Kings of the North Sea. The development of kingship in West-Germanic...


Update content

Title Kings of the North Sea. The development of kingship in West-Germanic societies during the dark ages (5th-7th century AD)
Period 01 / 2007 - 12 / 2009
Status Completed
Research number OND1315108
Data Supplier Nederlandse Organisatie voor Wetenschappelijk Onderzoek (NWO)


Key words: kingship, power networks, (gift) exchange, valuables, formation processes. Since the 19th century, historians have intensively studied the socio-political structure of societies belonging to the Germanic culture region in the late-prehistoric and protohistoric period. Although some societies were ruled by dukes, kings (sometimes more than one) occupied the most prominent position in most societies even in late prehistoric times. The position of the king was determined on the one hand by his relations with other kings and his closest (warrior) retainers, also known as his Gefolgschaft, and on the other by his relations with the supernatural world. Both the interpersonal relations and those with the gods may, in the Germanic world, be defined as relationships of mutuality, in which the exchange of valuable gifts played a crucial role. Whereas historical evidence for the 'dark ages' (5th-7th centuries) is in short supply, an archaeological analysis of these valuables provides an opportunity to grasp the earliest development of the socio-political configurations, of which several rank in our collective memory as the precursors of today's European peoples and states (e.g. Frisians, Franks, Angles, Saxons). By studying valuable items in the archaeological record of various core regions, my aim will be to construct a picture of the early medieval power bases and their interconnections in the region around the southern North Sea. Particular attention will be given to factors determining the composition of the archaeological record in the various parts of this region.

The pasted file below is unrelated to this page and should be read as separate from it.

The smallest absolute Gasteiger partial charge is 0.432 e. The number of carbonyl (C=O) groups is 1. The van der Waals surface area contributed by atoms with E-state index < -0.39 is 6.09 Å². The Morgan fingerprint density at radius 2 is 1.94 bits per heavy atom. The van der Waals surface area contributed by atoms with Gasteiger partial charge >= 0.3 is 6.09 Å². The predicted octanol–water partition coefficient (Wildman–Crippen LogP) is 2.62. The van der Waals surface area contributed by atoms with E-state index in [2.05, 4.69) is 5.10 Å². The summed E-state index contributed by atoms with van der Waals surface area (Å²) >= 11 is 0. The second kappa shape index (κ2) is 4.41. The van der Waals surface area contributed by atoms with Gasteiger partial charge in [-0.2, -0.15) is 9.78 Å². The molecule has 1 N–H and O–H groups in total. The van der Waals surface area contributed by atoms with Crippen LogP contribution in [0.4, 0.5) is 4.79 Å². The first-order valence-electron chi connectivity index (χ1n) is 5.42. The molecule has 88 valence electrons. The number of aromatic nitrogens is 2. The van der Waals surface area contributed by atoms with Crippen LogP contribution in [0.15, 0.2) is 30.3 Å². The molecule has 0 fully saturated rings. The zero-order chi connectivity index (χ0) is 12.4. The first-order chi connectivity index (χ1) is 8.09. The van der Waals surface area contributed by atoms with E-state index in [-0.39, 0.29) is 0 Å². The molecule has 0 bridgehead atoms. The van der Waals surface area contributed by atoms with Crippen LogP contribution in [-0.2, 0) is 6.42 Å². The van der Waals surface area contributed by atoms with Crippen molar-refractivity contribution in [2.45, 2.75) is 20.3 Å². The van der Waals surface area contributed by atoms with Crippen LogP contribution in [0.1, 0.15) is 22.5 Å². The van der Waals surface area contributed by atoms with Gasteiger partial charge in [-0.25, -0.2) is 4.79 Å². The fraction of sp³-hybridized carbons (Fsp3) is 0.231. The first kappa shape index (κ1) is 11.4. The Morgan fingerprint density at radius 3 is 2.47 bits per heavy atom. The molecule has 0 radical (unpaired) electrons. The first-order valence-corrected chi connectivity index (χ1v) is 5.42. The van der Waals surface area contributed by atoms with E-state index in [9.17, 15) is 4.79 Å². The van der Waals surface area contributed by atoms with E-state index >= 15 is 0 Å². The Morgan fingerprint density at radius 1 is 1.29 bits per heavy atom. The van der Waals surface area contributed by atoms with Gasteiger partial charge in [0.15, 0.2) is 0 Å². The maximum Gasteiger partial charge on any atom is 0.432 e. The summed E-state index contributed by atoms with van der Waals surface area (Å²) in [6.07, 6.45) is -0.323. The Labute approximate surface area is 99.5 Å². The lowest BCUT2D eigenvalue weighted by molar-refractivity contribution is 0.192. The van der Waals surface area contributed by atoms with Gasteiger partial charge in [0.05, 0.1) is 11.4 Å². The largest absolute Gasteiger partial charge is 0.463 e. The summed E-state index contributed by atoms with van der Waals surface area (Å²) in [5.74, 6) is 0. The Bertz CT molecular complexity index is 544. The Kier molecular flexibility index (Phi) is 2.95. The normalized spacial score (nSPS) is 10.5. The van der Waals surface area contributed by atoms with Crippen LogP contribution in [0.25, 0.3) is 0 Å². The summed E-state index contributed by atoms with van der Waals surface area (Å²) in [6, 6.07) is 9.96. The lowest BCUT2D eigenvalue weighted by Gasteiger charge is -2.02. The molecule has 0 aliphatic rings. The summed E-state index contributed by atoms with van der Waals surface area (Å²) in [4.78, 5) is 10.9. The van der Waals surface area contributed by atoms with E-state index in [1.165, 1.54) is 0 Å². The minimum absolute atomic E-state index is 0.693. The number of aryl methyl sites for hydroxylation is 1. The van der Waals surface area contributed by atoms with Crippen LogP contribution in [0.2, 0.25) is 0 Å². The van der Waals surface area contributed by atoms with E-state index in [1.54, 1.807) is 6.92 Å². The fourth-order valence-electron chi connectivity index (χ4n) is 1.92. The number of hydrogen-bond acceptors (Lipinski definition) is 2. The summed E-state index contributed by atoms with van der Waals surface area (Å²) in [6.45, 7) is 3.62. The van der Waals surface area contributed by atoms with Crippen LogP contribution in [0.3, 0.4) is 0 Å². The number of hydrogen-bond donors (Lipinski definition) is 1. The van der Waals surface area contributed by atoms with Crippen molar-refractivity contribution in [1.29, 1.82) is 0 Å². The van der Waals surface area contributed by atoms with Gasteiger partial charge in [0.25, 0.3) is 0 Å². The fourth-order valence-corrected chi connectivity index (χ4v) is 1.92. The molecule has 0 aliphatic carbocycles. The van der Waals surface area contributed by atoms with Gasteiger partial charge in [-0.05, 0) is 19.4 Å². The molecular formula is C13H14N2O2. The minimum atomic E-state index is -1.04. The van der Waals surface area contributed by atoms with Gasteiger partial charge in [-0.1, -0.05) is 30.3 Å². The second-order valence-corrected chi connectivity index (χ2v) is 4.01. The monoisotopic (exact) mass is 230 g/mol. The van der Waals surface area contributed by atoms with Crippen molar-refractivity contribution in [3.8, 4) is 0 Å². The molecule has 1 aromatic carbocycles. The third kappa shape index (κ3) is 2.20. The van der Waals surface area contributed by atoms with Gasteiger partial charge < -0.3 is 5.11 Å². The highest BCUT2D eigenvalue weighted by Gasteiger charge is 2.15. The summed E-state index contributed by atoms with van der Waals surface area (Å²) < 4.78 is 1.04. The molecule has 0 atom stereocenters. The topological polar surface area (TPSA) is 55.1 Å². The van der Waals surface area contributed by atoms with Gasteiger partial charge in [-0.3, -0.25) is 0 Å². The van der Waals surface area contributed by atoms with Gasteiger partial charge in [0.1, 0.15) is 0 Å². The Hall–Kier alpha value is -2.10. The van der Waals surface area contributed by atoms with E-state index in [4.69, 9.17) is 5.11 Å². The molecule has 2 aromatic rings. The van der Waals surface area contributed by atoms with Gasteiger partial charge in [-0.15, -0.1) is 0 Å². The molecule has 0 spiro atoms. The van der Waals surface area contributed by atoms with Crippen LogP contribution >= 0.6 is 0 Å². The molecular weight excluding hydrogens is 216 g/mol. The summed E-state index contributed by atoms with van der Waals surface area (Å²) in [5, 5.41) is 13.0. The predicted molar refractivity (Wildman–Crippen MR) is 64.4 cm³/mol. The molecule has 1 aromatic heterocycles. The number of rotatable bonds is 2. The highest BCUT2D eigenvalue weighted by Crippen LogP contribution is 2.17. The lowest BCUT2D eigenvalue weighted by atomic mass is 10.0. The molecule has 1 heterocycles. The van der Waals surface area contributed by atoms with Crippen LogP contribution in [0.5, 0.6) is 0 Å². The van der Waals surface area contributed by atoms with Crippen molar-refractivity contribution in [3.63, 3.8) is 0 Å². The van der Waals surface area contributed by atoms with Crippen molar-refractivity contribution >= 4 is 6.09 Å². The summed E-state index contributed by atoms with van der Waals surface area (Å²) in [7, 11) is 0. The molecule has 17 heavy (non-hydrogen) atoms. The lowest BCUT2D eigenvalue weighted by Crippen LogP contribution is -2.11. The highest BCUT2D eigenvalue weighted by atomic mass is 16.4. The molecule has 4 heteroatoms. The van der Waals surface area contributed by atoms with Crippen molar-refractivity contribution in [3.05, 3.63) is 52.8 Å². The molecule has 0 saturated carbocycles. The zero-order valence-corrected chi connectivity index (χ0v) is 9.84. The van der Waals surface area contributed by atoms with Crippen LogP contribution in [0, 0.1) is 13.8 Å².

Related organisations

Related people

Project leader Dr. J.A.W. Nicolay


D34200 Middle Ages

Go to page top
Go back to contents
Go back to site navigation